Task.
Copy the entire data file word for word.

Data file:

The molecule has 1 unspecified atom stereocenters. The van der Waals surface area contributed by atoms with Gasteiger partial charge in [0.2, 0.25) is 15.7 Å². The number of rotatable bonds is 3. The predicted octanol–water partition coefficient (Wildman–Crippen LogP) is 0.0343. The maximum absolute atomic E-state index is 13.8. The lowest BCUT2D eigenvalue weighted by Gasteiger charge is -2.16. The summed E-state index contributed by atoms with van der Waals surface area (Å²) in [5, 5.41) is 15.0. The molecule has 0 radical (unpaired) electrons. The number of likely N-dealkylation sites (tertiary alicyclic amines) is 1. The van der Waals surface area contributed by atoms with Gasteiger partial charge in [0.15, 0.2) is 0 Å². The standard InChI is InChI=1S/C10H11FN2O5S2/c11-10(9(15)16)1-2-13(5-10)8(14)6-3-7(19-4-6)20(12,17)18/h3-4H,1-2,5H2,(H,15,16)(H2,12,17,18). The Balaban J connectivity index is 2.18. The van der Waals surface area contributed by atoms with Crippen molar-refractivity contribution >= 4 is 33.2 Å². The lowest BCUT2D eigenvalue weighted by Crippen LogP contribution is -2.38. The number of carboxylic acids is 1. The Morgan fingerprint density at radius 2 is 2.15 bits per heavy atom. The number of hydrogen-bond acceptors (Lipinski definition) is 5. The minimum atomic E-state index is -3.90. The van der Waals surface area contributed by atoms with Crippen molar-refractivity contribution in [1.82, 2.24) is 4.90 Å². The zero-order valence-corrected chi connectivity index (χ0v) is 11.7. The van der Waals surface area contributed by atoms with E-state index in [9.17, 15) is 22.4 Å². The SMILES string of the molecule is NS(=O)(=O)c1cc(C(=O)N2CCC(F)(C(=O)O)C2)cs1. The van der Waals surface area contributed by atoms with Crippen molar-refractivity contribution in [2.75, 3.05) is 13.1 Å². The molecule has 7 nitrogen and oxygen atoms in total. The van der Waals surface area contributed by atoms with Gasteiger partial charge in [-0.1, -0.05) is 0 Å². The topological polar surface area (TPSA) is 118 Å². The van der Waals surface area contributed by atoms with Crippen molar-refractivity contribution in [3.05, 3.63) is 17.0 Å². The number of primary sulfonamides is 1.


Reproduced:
The molecule has 1 unspecified atom stereocenters. The van der Waals surface area contributed by atoms with Gasteiger partial charge in [0.2, 0.25) is 15.7 Å². The number of rotatable bonds is 3. The predicted octanol–water partition coefficient (Wildman–Crippen LogP) is 0.0343. The maximum absolute atomic E-state index is 13.8. The lowest BCUT2D eigenvalue weighted by Gasteiger charge is -2.16. The summed E-state index contributed by atoms with van der Waals surface area (Å²) in [5, 5.41) is 15.0. The molecule has 0 radical (unpaired) electrons. The number of likely N-dealkylation sites (tertiary alicyclic amines) is 1. The van der Waals surface area contributed by atoms with Gasteiger partial charge in [0.15, 0.2) is 0 Å². The standard InChI is InChI=1S/C10H11FN2O5S2/c11-10(9(15)16)1-2-13(5-10)8(14)6-3-7(19-4-6)20(12,17)18/h3-4H,1-2,5H2,(H,15,16)(H2,12,17,18). The Balaban J connectivity index is 2.18. The van der Waals surface area contributed by atoms with Crippen molar-refractivity contribution >= 4 is 33.2 Å². The lowest BCUT2D eigenvalue weighted by Crippen LogP contribution is -2.38. The number of carboxylic acids is 1. The Morgan fingerprint density at radius 2 is 2.15 bits per heavy atom. The number of hydrogen-bond acceptors (Lipinski definition) is 5. The minimum atomic E-state index is -3.90. The van der Waals surface area contributed by atoms with Crippen molar-refractivity contribution in [1.82, 2.24) is 4.90 Å². The zero-order valence-corrected chi connectivity index (χ0v) is 11.7. The van der Waals surface area contributed by atoms with E-state index in [9.17, 15) is 22.4 Å². The SMILES string of the molecule is NS(=O)(=O)c1cc(C(=O)N2CCC(F)(C(=O)O)C2)cs1. The van der Waals surface area contributed by atoms with Crippen molar-refractivity contribution in [2.75, 3.05) is 13.1 Å². The molecule has 7 nitrogen and oxygen atoms in total. The van der Waals surface area contributed by atoms with Gasteiger partial charge in [-0.1, -0.05) is 0 Å². The topological polar surface area (TPSA) is 118 Å². The van der Waals surface area contributed by atoms with Crippen molar-refractivity contribution in [3.05, 3.63) is 17.0 Å². The number of primary sulfonamides is 1.